But she also holds out hope that her heart might be won over again and in the end it doesn’t really settle on any definitive perspective, which is appropriate too, because after all love IS such a mystery for all of us and I suppose it’s reassuring that she was no closer to figuring it out in 1949 than we are today in 2017.


I Don’t Know What I’ll Do
All of that is really good. It’s a very solid piece of work from all involved. It could’ve used an instrumental solo to break up the verses, especially as there’s no chorus to fall back on, but otherwise the individual components are all worthy of admiration.

However… at the risk of being contrarian just to prove a point, namely that I’m not going to merely give Jones the benefit of every doubt… we come to an issue with her that’s been lingering throughout all of her records from the very start, yet one that only begins to reveal itself the more we go along, and that’s her song structures are for the most part identical.

Love Is Such A Mystery is essentially the same construct as Papa Tree Top Blues and I Have A Way Of Lovin’. The melody, the accompaniment and her cadences are at times too close for comfort. It sounds as if you’re hearing the same song looped endlessly with only slight variations and it’s getting to be rather disconcerting.

In retrospect it has me wondering if the praise for Papa Tree Top (the B-side (8) that adorned her first rock release) may not have been quite so effusive if it had been third in line rather than first. The backlash I laid out against I Have A Way Of Lovin’ might have been less severe if I hadn’t heard so many similarities to a (far better) record that preceded it.

I still think – all things considered – the scores were right, or at least the advantages Papa Tree Top possessed were fairly obvious. It had the best story, the best lyrics and were delivered in the most effective manner, but I’ll admit its timing probably didn’t hurt. But now we’re forced to deal with it third-hand, yet knowing that what works about the basic arrangement STILL works and the story line is more agreeable than its weaker follow-up “…Way Of Lovin’”, which fell short in that regard.

Maybe if I’d been less diligent about this project from the start and just hastily winged the reviews based on my first impressions and then quickly moved on to whatever was next in the queue then this whole ordeal would’ve been a lot easier. If that were the case I’d have given more moderate praise to the first Albennie Jones appearances then probably matched that verdict, or taken them just one step down the next time out and repeated the same analysis here in half the words with less than half the insight.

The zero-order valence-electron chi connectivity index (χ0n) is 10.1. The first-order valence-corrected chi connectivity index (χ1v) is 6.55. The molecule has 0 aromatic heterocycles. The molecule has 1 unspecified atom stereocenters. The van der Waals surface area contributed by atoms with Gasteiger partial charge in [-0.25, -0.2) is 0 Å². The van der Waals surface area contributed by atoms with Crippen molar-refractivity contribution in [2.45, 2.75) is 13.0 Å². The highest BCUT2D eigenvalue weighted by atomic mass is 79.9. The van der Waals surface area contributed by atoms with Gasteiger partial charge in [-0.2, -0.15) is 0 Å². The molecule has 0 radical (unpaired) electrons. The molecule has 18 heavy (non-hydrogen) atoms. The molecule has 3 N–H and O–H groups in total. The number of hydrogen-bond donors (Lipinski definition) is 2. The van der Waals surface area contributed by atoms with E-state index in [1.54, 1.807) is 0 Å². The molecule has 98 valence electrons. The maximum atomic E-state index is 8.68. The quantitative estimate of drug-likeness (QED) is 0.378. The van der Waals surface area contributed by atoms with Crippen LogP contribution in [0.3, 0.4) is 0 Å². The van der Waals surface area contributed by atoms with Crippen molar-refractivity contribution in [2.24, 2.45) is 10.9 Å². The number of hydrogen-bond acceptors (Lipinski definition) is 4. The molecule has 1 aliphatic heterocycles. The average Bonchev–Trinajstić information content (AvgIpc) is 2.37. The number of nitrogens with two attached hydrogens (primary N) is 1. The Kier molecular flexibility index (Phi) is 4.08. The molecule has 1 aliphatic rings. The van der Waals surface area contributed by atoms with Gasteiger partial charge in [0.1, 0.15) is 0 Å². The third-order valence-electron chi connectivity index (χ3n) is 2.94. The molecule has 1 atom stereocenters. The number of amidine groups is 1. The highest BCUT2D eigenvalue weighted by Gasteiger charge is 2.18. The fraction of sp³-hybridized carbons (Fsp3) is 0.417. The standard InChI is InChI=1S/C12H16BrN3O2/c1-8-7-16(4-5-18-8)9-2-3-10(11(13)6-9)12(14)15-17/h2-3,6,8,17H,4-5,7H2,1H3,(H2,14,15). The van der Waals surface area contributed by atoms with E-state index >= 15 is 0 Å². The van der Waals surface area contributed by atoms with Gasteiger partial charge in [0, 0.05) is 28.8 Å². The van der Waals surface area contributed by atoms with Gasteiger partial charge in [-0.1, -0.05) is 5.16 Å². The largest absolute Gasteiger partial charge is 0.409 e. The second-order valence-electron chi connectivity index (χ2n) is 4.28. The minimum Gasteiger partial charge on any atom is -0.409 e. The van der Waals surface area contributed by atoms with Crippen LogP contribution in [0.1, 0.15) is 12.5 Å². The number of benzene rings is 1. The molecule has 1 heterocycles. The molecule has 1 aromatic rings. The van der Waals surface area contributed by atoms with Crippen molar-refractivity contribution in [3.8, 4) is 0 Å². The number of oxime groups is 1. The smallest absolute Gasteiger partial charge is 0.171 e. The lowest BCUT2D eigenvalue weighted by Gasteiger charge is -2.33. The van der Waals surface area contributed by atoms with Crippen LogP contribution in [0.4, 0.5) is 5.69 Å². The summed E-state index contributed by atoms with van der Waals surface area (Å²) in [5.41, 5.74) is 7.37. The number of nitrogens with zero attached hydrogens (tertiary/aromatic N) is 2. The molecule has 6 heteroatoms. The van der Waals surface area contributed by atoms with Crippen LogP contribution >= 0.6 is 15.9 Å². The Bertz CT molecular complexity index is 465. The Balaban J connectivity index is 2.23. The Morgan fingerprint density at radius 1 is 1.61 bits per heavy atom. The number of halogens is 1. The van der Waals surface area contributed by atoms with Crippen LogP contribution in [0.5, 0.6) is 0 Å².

But while it undoubtedly would’ve been easier it wouldn’t have been as rewarding – for me certainly, and maybe for you too – than the painstaking parsing of every detail of every song to try and determine what about each one worked and didn’t work when they were quite similar on their surface. That kind of meticulous study revealed, to me anyway, where such similar songs diverged and told me something about their respective qualities that I often wish all songwriters, artists and producers would do themselves to avoid the pitfalls of recycling themes.

Here on Love Is Such A Mystery Albennie Jones comes away with something that’s certainly enjoyable to listen to and when heard in isolation from everything else might be deserving of a (7). But life doesn’t exist in a bubble where each experience is separated from everything else. In life our own experiences, which include exposure to previous records, build upon one another and change our impressions of what we hear going forward.

Sometimes that change is for the worse, when we allow our affinity for one thing to prevent us from seeing that which follows it more clearly and judge it on its own merits. But sometimes our vision becomes clearer with more information at our disposal and we wind up sorting through the similarities to see the differences and it’s with that hope that I settled on the score below.


You Know I’ve Always Loved You And I’m Sure I Always Will
In the end it’s a lot of words spent (too many in fact) on an otherwise meaningless score, something originally was meant to just be a numerical afterthought, a distillation of a larger analysis and nothing else. But here the potential numbers and all they entail along with the motivation behind them became the very thing being analyzed.

I suppose it had to be delved into once, just so people know the sometimes exhaustive (emotionally more than physically) process that goes into all of this. But now that it’s been aired out in public let’s move on before I start questioning whether for a myriad of psychological reasons I was TOO generous with this one, or if I was not quite generous enough.

So in closing – as always – be reminded that the scores only reflect my (often conflicted) feelings, they’re not intended to suggest what you should think. In the end what matters is not what I think anyway, it’s what each of you think and until (and unless) you devote enough time to really listening to and studying each record you come across that will remain the biggest mystery of all.


(Visit the Artist page of Albennie Jones for the complete archive of her records reviewed to date)